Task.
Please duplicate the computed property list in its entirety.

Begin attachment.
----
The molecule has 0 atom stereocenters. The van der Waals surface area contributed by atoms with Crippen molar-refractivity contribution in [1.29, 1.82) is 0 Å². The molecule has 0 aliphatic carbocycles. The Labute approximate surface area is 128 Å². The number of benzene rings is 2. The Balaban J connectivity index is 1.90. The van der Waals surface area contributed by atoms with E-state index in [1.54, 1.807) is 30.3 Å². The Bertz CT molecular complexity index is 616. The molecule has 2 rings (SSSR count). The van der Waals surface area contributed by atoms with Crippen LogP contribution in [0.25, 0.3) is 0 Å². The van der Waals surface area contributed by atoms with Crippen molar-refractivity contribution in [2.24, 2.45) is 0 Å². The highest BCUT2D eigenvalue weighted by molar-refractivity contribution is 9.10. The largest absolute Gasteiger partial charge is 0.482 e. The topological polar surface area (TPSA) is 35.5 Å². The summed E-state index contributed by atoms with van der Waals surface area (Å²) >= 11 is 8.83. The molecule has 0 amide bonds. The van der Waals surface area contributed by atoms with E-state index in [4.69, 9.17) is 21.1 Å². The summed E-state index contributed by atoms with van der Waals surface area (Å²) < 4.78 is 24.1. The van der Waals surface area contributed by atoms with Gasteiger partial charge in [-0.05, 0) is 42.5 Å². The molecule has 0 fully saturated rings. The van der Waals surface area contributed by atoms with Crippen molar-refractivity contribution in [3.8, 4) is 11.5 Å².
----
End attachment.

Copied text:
The molecule has 0 atom stereocenters. The van der Waals surface area contributed by atoms with Crippen molar-refractivity contribution in [1.29, 1.82) is 0 Å². The molecule has 0 aliphatic carbocycles. The Labute approximate surface area is 128 Å². The number of benzene rings is 2. The Balaban J connectivity index is 1.90. The van der Waals surface area contributed by atoms with E-state index in [1.54, 1.807) is 30.3 Å². The Bertz CT molecular complexity index is 616. The molecule has 2 rings (SSSR count). The van der Waals surface area contributed by atoms with Crippen LogP contribution in [0.25, 0.3) is 0 Å². The van der Waals surface area contributed by atoms with Crippen molar-refractivity contribution in [2.24, 2.45) is 0 Å². The highest BCUT2D eigenvalue weighted by molar-refractivity contribution is 9.10. The largest absolute Gasteiger partial charge is 0.482 e. The topological polar surface area (TPSA) is 35.5 Å². The summed E-state index contributed by atoms with van der Waals surface area (Å²) >= 11 is 8.83. The molecule has 0 amide bonds. The van der Waals surface area contributed by atoms with E-state index in [4.69, 9.17) is 21.1 Å². The summed E-state index contributed by atoms with van der Waals surface area (Å²) < 4.78 is 24.1. The van der Waals surface area contributed by atoms with Gasteiger partial charge in [-0.05, 0) is 42.5 Å². The molecule has 0 fully saturated rings. The van der Waals surface area contributed by atoms with Crippen molar-refractivity contribution in [3.8, 4) is 11.5 Å².